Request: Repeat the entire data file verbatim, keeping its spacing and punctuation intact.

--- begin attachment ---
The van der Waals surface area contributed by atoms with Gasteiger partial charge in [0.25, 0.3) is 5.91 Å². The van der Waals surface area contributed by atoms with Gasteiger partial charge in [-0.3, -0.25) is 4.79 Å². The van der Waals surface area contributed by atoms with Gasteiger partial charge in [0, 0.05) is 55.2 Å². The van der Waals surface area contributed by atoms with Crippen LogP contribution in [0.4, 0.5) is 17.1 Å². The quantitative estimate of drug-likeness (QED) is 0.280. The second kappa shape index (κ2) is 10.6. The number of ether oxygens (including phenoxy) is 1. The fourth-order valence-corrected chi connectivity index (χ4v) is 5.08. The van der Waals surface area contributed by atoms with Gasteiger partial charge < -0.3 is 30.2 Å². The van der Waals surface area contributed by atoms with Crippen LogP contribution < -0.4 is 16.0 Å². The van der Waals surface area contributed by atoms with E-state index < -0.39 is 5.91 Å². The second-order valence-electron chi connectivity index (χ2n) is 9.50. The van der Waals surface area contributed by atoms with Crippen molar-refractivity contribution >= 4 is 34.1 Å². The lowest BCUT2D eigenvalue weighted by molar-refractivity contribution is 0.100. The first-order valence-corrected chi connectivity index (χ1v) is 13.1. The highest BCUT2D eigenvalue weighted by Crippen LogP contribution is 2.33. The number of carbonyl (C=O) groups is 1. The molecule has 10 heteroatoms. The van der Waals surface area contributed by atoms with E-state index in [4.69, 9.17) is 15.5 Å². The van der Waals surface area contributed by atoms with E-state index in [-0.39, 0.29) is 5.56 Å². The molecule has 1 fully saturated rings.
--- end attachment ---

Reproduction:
The van der Waals surface area contributed by atoms with Gasteiger partial charge in [0.25, 0.3) is 5.91 Å². The van der Waals surface area contributed by atoms with Gasteiger partial charge in [-0.3, -0.25) is 4.79 Å². The van der Waals surface area contributed by atoms with Gasteiger partial charge in [0, 0.05) is 55.2 Å². The van der Waals surface area contributed by atoms with Crippen LogP contribution in [0.4, 0.5) is 17.1 Å². The quantitative estimate of drug-likeness (QED) is 0.280. The second kappa shape index (κ2) is 10.6. The number of ether oxygens (including phenoxy) is 1. The fourth-order valence-corrected chi connectivity index (χ4v) is 5.08. The van der Waals surface area contributed by atoms with Gasteiger partial charge < -0.3 is 30.2 Å². The van der Waals surface area contributed by atoms with Crippen LogP contribution < -0.4 is 16.0 Å². The van der Waals surface area contributed by atoms with E-state index < -0.39 is 5.91 Å². The second-order valence-electron chi connectivity index (χ2n) is 9.50. The van der Waals surface area contributed by atoms with Crippen molar-refractivity contribution >= 4 is 34.1 Å². The lowest BCUT2D eigenvalue weighted by molar-refractivity contribution is 0.100. The first-order valence-corrected chi connectivity index (χ1v) is 13.1. The highest BCUT2D eigenvalue weighted by Crippen LogP contribution is 2.33. The number of carbonyl (C=O) groups is 1. The molecule has 10 heteroatoms. The van der Waals surface area contributed by atoms with E-state index in [4.69, 9.17) is 15.5 Å². The van der Waals surface area contributed by atoms with E-state index in [-0.39, 0.29) is 5.56 Å². The molecule has 1 fully saturated rings.